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You are currently viewing Sourdough Hot Cross Buns with Kamut Wheat

Hot cross buns are spiced sweet breads with currants or raisins in them that make a delicious breakfast or teatime snack. Traditionally, they’re eaten around the holiday of Easter by Christians in the UK and countries that have had UK influence in past centuries. The crosses on the buns and the spices inside have religious significance related to the crucifixion of Jesus, and the dough has milk in it to mark the end of traditional dietary restrictions during Lent.

You don’t have to be celebrating Easter to enjoy these tasty buns though, and you can use different wheat varieties and sourdough leavening too. The recipe I developed here uses a standard 100% hydration sourdough starter and less refined sugar than most recipes. But the buns have a soft sweetness from fresh whole grain Kamut wheat flour, which also boosts the fermentation.

This hot cross bun dough had a 5-hour first rise and a 3-hour second rise (relatively short for enriched dough) due to the high percentage of starter, the high dough temperature from warmed milk, and the high ambient temperature due to being placed in my oven with the light on. See the gallery after the recipe for photos of the dough at the beginning and end of the bulk fermentation and final proof. This will give you a sense of the targeted dough consistency and expansion.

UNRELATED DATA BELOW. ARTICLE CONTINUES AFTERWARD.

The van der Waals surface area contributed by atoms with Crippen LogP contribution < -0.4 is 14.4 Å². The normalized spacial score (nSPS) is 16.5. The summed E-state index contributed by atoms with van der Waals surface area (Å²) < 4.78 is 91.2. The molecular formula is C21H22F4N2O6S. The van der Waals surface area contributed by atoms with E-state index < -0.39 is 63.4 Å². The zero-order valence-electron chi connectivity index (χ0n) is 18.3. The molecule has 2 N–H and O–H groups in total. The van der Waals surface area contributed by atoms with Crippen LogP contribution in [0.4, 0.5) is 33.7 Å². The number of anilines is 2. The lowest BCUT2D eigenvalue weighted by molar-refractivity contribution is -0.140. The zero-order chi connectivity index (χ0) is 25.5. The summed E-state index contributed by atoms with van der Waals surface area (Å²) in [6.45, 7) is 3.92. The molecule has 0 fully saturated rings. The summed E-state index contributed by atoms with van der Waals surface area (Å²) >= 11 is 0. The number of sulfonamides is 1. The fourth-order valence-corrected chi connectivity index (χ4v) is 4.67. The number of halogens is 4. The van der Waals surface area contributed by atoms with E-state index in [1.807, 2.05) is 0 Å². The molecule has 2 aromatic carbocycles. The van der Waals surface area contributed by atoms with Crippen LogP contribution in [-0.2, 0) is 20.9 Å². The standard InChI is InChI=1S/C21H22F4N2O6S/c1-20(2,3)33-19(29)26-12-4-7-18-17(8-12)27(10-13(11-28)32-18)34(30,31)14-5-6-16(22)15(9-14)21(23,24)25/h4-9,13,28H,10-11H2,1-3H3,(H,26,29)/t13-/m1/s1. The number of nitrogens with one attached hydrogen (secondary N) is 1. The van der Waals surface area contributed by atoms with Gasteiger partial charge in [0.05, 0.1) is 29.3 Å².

I used a combination of golden raisins and dried cranberries in my buns, but you can use the traditional currants only or branch out into something like candied orange peel, or no dried fruit at all. For the crosses, I went with the flour-water paste, but some people use sugar icing, shortcrust pastry, or even cuts in the dough. And finally, for the orange icing, I used the approach of Sally’s Baking Addiction, but in the past, I’ve simply warmed up orange marmelade until it’s more spreadable, and brushed it on the buns (also delicious and a bit faster).

Quick notes on wheat variety and yeast leavening: You can use a different whole grain wheat flour in this recipe if you want. Simply heat up about 30g less milk than is called for, and then add additional cold milk if needed to get the dough consistency you see in the photo gallery. And if you want to use instant yeast instead of sourdough leavening, add 100g all purpose flour and 100g water to the dough instead of the sourdough starter. Also add 2 tsp of instant yeast, and expect a 1-2 hour first rise and a 1-1.5 hour second rise.

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